How The Beach Body Began With Botticelli's Venus
Lifestyle

How The Beach Body Began With Botticelli's Venus

Lifestyle How The Beach Body Began With Botticelli's Venus

Summer, that wondrous time of the year where the weather is hot (supposedly), you have vacations (ideally), and you can soak yourself on a beach or pool and just chill. I could go on expressing my love for summer, my favorite season, for ages. I guess some part of me never grew up and still gets stupidly excited whenever I'm in front of the water. I mean, what's not to like? You may argue that the weather is the worst, and in that case, I can't help but feel sorry for you. But I'm digressing. Besides the fresh beverages and golden tans, summer can be a hellish moment for many people out there and that’s the nightmarish pressure many feel over their own image. For such a long time, but probably more in our current era, the idea of having the perfect beach body is something that torments people who don’t think they can achieve those near-impossible standards. You know the drill: for guys it’s the athletic bod with the respective six pack, and for girls, the slim yet curvy anatomy with no visible hair, no stretch marks, and absolutely no extra fat. I know, these beauty standards are there all the time, not just during summer. However, there’s no doubt that during this season the pressure grows exponentially.


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In her article for The Cambridge Student, Nailya Shamgunova makes a dissertation about the beach body and all the shaming and pressure everyone feels at some point, which makes them enter a severe state of depression. She opens her text with an anecdote of how a visit to the Uffizi Gallery changed her perception of beauty, and to be honest, she made me think a lot on the impact and the effect of visual representations of beauty in our mind and social construction. I’m not only talking about what we all know regarding magazines telling us how we should look like, but more on the historical impact this has even today. So, going back to Shamgunova’s article, she says that finally being able to stand before Botticelli’s famous Birth of Venus made her realize how contrasting, or better said, hypocritical, these views are.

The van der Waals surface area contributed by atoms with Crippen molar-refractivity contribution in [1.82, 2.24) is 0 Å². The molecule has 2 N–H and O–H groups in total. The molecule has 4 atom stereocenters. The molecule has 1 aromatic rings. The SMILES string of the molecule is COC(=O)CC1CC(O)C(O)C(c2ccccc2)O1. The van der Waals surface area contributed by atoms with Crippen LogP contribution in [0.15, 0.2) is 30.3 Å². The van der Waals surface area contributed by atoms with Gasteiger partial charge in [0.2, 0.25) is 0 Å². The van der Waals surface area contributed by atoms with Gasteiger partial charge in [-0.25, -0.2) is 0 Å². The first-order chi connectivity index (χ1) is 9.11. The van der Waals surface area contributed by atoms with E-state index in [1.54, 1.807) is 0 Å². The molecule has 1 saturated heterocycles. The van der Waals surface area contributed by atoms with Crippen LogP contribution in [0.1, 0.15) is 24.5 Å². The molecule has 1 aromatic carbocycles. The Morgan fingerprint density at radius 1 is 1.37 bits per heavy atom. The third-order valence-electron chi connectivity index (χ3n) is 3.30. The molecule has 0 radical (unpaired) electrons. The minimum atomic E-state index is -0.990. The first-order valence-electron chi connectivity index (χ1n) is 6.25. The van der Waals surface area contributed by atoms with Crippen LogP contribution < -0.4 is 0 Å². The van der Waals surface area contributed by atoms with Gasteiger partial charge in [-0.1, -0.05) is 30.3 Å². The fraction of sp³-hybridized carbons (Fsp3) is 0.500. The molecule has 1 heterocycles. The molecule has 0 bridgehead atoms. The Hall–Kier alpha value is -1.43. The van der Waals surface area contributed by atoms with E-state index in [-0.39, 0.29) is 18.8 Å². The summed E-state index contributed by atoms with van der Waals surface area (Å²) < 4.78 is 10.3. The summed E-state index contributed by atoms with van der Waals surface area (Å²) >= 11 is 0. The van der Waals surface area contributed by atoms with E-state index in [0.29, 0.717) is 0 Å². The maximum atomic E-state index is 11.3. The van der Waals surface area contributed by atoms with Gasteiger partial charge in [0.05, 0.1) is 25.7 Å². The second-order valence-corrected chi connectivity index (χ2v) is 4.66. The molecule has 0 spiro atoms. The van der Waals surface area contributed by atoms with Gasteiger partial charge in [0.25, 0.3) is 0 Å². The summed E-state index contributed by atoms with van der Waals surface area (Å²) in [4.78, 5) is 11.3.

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Let’s expand on that matter. These nudes are thought to represent the ultimate incarnation of beauty. They were like goddesses back then and still today. But if we were to see Botticelli’s Venus posing with a bikini for a fashion magazine or on Instagram, I’m pretty sure she would be shattered and shamed. I mean, her arms are a bit wide, she has a little belly bump, no marked collarbone, and of course, she would be a total failure in the many Instagram trends and challenges, like the thigh gap. If you think about it, more than being the goddess who has just emerged from a seashell, many would think she doesn't have the body one should be proud of exhibiting, and that’s completely idiotic. I mean, if you really look at her, she has a lovely body, and that’s why these paintings have become the epitome of beauty, which is basically the body most people have. So, why is it acceptable and revered to have these bodies on display in a gallery but not in real life?


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Naturally, I’m kind of exaggerating, but not really. People (especially women) are constantly bullied for their bodies. This only creates a sense of hatred and self-rejection, and to be honest, this couldn’t be more stupid. Yes, I agree that encouraging people to lead a healthy life is important (I mean, I will probably be stoned for this comment; it’s great to love your body, but morbid obesity is a health issue you should do something about), but all those bodies displayed in magazines are sometimes unattainable and only generate confusion and imposition in our society.


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Now, Shamgunova’s remarks are great. It’s amazing to feel identified with the "flaws" of a body. But if you expand the idea, I can perfectly imagine Renaissance women looking at these paintings and returning home to tighten their corsets and being ashamed because they can’t reach those bodies depicted by these geniuses. My point is that, no matter the time period, there have always been, and there will always be, impossible beauty standards that evolve with the passing of time. The thing here is not looking at other times to find one period where our bodies resemble those that were worshiped, but learning how to love our uniqueness in a healthy way.


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